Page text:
Published in April of 1905 in the Baltimore American out of Baltimore, Maryland
PAUL JONES’ BODY IS FOUND
DISCOVERED IN OLD ST. LOUIS CEMETERY AT PARIS
MYSTERY SOLVED AT LAST
Ambassador Porter’s Long Search for Remains of Famous American Admiral Successful - Hundreds of Caskets Unearthed – The Body Found Well Preserved in a Leaden Casket – Anthropologists Pronounce Body that of Founder of American Navy – Will Be Brought to This Country and Entombed With Honors.
(By Cable to The American)
Paris, April 14 – The remarkable search which Ambassador Porter has conducted for the body of Paul Jones has been crowned with success by the discovery of the body and its identification today by the highest French medical experts as unquestionably that of the famous American admiral who founded the American Navy.
Ambassador Porter cabled to Washington tonight announcing the successful results of his search. The body is in a good state of preservation considering that the interment took place over 100 years ago.
The circumstances leading to the final discovery of the body are particularly interesting. General Porter has conducted the search for the last five years, and when Congress recently took no action upon the President’s recommendation for the expenses incident to the search the Ambassador continued the extensive labors at his own expense. A large force of workmen has been engaged night and day tunneling and cross-tunneling the old St. Louis cemetery. This constituted a huge operation, embracing nearly a block covered with buildings and requiring a system of subterranean mining.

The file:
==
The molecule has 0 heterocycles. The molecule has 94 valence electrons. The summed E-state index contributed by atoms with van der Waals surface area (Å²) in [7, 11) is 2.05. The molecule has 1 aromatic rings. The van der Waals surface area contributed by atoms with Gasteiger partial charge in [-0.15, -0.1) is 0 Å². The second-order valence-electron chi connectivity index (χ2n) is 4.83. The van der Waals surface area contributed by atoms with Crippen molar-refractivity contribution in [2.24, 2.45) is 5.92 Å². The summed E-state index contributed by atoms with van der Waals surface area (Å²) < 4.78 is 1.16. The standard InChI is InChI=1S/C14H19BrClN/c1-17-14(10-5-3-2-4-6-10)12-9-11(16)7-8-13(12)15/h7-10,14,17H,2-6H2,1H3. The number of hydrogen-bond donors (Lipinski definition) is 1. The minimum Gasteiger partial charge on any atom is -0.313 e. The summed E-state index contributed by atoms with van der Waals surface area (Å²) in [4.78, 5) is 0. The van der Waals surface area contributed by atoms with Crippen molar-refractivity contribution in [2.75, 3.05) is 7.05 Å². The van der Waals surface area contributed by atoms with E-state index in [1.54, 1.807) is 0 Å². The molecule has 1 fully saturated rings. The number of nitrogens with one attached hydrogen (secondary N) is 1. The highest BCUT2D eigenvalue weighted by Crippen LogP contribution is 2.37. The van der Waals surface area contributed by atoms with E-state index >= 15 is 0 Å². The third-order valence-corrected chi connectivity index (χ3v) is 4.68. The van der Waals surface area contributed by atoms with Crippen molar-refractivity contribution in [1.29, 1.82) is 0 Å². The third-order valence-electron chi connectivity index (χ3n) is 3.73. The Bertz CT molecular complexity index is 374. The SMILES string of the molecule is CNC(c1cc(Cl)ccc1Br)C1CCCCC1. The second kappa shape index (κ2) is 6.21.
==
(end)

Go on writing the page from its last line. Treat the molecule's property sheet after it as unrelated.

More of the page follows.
The Coffin Opened
Hundreds of wooden caskets were found, but not until Wednesday were unearthed four laden caskets which gave promise of containing the body of the admiral. Three of them bore plates designating the names of the deceased. The fourth showed superior solidity of workmanship. No plate was found on this casket and it is supposed it was removed when another coffin superimposed on it. The leaden coffin was opened in the presence of General Porter, Colonel Bailly-Blanchard, the second secretary of the American embassy, and Engineer Weis, who has been directing the excavation.
The body was found to be well preserved owing to its being immersed in alcohol. It was wrapped in a sheet with a packing of straw and hay. Those present were immediately struck by the resemblance of the head to that on the medallion and busts of the admiral.
As was anticipated, no uniform, decoration or sword were found, as all such materials had been accounted for after the burial.
The coffin is shaped like a mummy coffin, which coffins were common at that period, widening from the feet to the shoulders, with a round top fitting over the heard.
The casket was taken to the medical school, where Drs. Capitan and Papllant, distinguished, professors of the School of Anthropology and recognized authorities on such investigations, where charged with making a thorough examination for the purpose of identification. To facilitate this the Ambassador furnished them with portraits and medallions, two busts by Houdin and authentic descriptions of the color of the Admiral’s hair and the height and measurement of his body. After the most minute examination the following facts were fully sustained; Length of the body – 5 feet 7 inches – the Admiral’s exact height.